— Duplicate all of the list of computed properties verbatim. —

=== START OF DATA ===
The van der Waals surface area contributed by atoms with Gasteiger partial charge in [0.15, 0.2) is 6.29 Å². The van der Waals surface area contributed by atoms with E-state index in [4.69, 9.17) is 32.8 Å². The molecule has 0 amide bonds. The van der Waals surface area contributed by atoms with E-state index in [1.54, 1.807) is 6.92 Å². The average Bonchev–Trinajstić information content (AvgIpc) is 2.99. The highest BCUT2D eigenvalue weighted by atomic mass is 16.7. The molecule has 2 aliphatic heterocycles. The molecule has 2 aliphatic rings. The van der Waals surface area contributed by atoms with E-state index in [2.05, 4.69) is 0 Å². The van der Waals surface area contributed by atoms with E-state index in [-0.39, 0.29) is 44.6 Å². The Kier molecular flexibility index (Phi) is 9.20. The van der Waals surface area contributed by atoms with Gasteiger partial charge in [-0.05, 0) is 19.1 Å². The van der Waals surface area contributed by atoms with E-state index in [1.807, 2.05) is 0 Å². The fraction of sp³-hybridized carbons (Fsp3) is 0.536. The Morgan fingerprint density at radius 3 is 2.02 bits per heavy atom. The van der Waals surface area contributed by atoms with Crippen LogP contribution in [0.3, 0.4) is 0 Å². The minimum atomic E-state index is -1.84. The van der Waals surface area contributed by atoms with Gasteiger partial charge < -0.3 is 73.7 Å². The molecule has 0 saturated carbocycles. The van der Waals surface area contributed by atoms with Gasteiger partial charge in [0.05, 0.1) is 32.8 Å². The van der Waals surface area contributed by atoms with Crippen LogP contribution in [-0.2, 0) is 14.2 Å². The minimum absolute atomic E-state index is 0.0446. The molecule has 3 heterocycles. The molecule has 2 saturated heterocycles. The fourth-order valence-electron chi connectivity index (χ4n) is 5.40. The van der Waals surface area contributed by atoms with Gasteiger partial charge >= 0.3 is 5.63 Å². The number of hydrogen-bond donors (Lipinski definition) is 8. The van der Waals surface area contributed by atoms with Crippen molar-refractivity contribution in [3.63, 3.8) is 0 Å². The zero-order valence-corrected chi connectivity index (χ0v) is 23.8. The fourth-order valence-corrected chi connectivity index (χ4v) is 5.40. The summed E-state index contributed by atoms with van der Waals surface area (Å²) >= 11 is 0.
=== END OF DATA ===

The van der Waals surface area contributed by atoms with Gasteiger partial charge in [0.15, 0.2) is 6.29 Å². The van der Waals surface area contributed by atoms with E-state index in [4.69, 9.17) is 32.8 Å². The molecule has 0 amide bonds. The van der Waals surface area contributed by atoms with E-state index in [1.54, 1.807) is 6.92 Å². The average Bonchev–Trinajstić information content (AvgIpc) is 2.99. The highest BCUT2D eigenvalue weighted by atomic mass is 16.7. The molecule has 2 aliphatic heterocycles. The molecule has 2 aliphatic rings. The van der Waals surface area contributed by atoms with E-state index in [2.05, 4.69) is 0 Å². The van der Waals surface area contributed by atoms with E-state index in [-0.39, 0.29) is 44.6 Å². The Kier molecular flexibility index (Phi) is 9.20. The van der Waals surface area contributed by atoms with Gasteiger partial charge in [-0.05, 0) is 19.1 Å². The van der Waals surface area contributed by atoms with E-state index in [1.807, 2.05) is 0 Å². The fraction of sp³-hybridized carbons (Fsp3) is 0.536. The Morgan fingerprint density at radius 3 is 2.02 bits per heavy atom. The van der Waals surface area contributed by atoms with Crippen LogP contribution in [0.3, 0.4) is 0 Å². The minimum atomic E-state index is -1.84. The van der Waals surface area contributed by atoms with Gasteiger partial charge < -0.3 is 73.7 Å². The molecule has 0 saturated carbocycles. The van der Waals surface area contributed by atoms with Gasteiger partial charge in [0.05, 0.1) is 32.8 Å². The van der Waals surface area contributed by atoms with Crippen LogP contribution in [-0.2, 0) is 14.2 Å². The minimum absolute atomic E-state index is 0.0446. The molecule has 3 heterocycles. The molecule has 2 saturated heterocycles. The fourth-order valence-electron chi connectivity index (χ4n) is 5.40. The van der Waals surface area contributed by atoms with Gasteiger partial charge >= 0.3 is 5.63 Å². The number of hydrogen-bond donors (Lipinski definition) is 8. The van der Waals surface area contributed by atoms with Crippen molar-refractivity contribution in [3.63, 3.8) is 0 Å². The zero-order valence-corrected chi connectivity index (χ0v) is 23.8. The fourth-order valence-corrected chi connectivity index (χ4v) is 5.40. The summed E-state index contributed by atoms with van der Waals surface area (Å²) >= 11 is 0.